Reese thinks that's kind of a dumb idea, what with all the collateral damage and innocent bystanders, but he's not upset enough to do anything about it.  So, they sit back and wait for a movie to happen.

Cut to Lee's funeral.  Cami, the sole survivor of her family, sits with various police officers and well-wishers.  Then General Kwan shows up to give her his condolences.  This is not an unusual thing for the people of the city, however, as Kwan is a well-known and beloved businessman in their community, despite all the stuff that happened back in the war.  Apparently the whole CIA gold plot was left out of all the paperwork.

Steele only seems to be tangentially aware of this, though, and he interrupts the funeral with a flying face-kick when he notices that Pham is there.  They fight for a bit and Steele tries to get him arrested when he points out that Pham is the one who shot and killed Lee.  Instead of taking that accusation seriously or looking into it, the police just sneer at him.  You see, Phan is Kwan's son, and is also a well-respected pillar of the community.

In actuality, I think Bennett was well aware that both Kwan and Kwan Jr. are corrupt as shit and responsible for Lee's death, but he's still trying to get Steele into Vengeance Mode at this point.  So, he's just going to keep prodding Steele any chance he gets.  This leads to Steele getting arrested for assault because he attacked Pham.  Naturally.

Now, a quick side note here before I get into Steele's continued misadventures.  The movie makes two big points around this time about Kwan's objectives.  First, Kwan wants Steele dead, and more specifically, he wants him to be killed with the dagger that Steele threw at him at the beginning of the movie.  (He's kept it with him all these years and even bought a nice display case to keep it in when he's not trying to murder Steele with it.) Second, for reasons I don't fully understand, Kwan wants Cami to be murdered.  I think this may have something to do with cleaning up loose ends or striking fear into the community or whatever, but it honestly just feels like he's being a dick for dick's sake.

I want to belabor these points because Kwan will spend roughly the next hour of the movie wasting every possible opportunity to accomplish either goal.  Steele is regularly on the wrong side of the law and cornered, yet there's almost never any hit squad after him.  And Cami is virtually left alone and unprotected for the better part of the movie, but Kwan never sends anybody after her unless he knows that Steele is on his way to save her.  I guess he also knows he's in a movie and he just doesn't want to screw with the timeline.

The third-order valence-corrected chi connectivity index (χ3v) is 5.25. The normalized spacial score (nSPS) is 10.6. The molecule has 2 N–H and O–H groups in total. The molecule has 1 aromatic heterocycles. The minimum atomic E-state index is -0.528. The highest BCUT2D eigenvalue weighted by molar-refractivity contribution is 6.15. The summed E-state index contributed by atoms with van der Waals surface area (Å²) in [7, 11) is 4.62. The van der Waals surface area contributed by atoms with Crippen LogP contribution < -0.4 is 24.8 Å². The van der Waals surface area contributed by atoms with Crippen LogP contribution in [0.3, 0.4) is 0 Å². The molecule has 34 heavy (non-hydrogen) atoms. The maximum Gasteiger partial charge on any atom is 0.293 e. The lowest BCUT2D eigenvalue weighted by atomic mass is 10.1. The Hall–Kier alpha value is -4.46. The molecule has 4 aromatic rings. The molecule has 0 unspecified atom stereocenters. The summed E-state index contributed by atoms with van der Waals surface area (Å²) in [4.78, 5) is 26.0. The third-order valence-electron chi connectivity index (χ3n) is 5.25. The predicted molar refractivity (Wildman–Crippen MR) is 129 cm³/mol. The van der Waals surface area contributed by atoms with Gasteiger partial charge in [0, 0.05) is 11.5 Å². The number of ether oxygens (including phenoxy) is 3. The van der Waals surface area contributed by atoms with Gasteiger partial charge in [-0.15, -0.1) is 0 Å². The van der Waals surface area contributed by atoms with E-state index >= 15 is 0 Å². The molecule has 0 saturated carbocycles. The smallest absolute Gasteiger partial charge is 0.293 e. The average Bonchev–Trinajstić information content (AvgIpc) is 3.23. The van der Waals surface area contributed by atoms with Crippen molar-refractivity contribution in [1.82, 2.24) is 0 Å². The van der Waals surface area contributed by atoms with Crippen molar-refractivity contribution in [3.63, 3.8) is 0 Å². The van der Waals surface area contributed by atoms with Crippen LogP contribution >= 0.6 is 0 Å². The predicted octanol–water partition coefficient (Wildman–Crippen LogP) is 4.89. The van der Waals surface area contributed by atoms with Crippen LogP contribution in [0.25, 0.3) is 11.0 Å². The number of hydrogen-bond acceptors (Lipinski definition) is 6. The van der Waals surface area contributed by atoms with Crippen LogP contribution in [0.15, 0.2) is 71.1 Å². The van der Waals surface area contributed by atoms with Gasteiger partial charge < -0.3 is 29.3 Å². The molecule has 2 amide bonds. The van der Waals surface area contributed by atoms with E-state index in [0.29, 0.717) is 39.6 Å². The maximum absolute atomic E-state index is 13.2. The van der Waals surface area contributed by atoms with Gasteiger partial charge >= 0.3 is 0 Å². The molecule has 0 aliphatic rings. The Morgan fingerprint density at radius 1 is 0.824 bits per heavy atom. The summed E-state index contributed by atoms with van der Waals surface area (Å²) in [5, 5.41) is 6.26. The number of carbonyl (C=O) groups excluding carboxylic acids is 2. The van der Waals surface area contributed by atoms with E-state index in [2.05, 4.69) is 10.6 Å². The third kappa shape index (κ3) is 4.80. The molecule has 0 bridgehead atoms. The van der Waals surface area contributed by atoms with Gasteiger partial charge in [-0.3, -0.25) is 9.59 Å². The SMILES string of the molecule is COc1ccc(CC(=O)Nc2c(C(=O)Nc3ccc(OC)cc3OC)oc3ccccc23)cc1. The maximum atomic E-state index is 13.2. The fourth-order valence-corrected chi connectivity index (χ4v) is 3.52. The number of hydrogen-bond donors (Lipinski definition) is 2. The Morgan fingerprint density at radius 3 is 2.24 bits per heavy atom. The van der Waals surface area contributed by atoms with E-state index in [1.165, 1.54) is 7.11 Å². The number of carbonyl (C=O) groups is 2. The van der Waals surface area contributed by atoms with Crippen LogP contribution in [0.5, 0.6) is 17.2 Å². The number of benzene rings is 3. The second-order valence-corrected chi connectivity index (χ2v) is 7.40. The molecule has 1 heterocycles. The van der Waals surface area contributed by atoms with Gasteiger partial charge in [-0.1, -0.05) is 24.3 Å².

Anyway, Steele's in jail for assault.  And for the first (and only) time, Kwan sends some hitmen after him.  They corner Steele in the communal holding cell where he has to stay, and they try to shiv him with that dagger - but Steele gets the better of them by pulling a carelessly misplaced mop through the bars of the cell and using it to knock them out.  Then Steele decides to punch out all the other guys in the cell, too.  Then he lies down and pretends to be asleep, so when a guard eventually comes by - no rush, just taking his time - and notices that everybody in the cell is unconscious, he unlocks the door to investigate.  That's when Steele punches him out, too, and makes his escape.

Along the way, he holds Reese hostage and demands that he help him find and protect Cami.  Reese has a pretty good reaction to this, which is to be aggravated by the inconvenience of it all.  Steele and Reese leave the jail together and head off as unlikely partners to go kick some Black Tiger ass.

Cue the music video.  By which I mean, Tracy is directing a music video and you get to watch it while Steele and Reese drive recklessly toward her.  Cami is hanging out on set, and it's only a matter of time before the Black Tigers show up and try to kill her.  And that matter of time is... exactly when Steele gets there.  Go figure.

So, this all leads to what should be a pretty kick-ass action scene.  A couple cars full of Black Tigers show up and shoot up all the performers in the music video, then force Reese, Steele, Tracy, and Cami to hide next to and inside of a shopping mall.  There's a lot of potential for action here and a lot of room for clever staging or nifty stunts.  And to the movie's credit, Al Leong does get in at least one pretty spectacular tumble when he goes flying backward over a table.

But most of the ensuing action is pretty dull.  Steele hides behind some stuff, then shoots a couple of guys and gets away.  Somewhere along the way, he gets hit with a poison dart, but all it does is slow him down a bit.  Oh, and Reese gets shot, but it likewise doesn't seem to actually do anything.  So... that's a wrap on the mall scene, guys.